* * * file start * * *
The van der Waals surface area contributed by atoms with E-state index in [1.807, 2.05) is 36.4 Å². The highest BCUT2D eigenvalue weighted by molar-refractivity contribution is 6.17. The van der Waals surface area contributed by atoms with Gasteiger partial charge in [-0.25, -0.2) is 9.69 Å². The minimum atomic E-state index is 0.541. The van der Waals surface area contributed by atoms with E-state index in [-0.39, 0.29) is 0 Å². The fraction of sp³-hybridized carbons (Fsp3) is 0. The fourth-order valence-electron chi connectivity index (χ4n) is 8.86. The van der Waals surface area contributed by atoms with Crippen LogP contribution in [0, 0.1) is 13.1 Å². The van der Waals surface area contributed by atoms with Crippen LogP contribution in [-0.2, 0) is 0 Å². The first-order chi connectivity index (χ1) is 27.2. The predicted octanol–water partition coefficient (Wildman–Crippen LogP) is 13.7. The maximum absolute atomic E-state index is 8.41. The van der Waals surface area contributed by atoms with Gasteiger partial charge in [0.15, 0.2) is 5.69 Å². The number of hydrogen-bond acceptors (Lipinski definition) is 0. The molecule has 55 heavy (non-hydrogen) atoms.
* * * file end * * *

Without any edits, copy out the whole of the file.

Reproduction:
The van der Waals surface area contributed by atoms with E-state index in [1.807, 2.05) is 36.4 Å². The highest BCUT2D eigenvalue weighted by molar-refractivity contribution is 6.17. The van der Waals surface area contributed by atoms with Gasteiger partial charge in [-0.25, -0.2) is 9.69 Å². The minimum atomic E-state index is 0.541. The van der Waals surface area contributed by atoms with E-state index in [-0.39, 0.29) is 0 Å². The fraction of sp³-hybridized carbons (Fsp3) is 0. The fourth-order valence-electron chi connectivity index (χ4n) is 8.86. The van der Waals surface area contributed by atoms with Crippen LogP contribution in [0, 0.1) is 13.1 Å². The van der Waals surface area contributed by atoms with Crippen LogP contribution in [-0.2, 0) is 0 Å². The first-order chi connectivity index (χ1) is 27.2. The predicted octanol–water partition coefficient (Wildman–Crippen LogP) is 13.7. The maximum absolute atomic E-state index is 8.41. The van der Waals surface area contributed by atoms with Gasteiger partial charge in [0.15, 0.2) is 5.69 Å². The number of hydrogen-bond acceptors (Lipinski definition) is 0. The molecule has 55 heavy (non-hydrogen) atoms.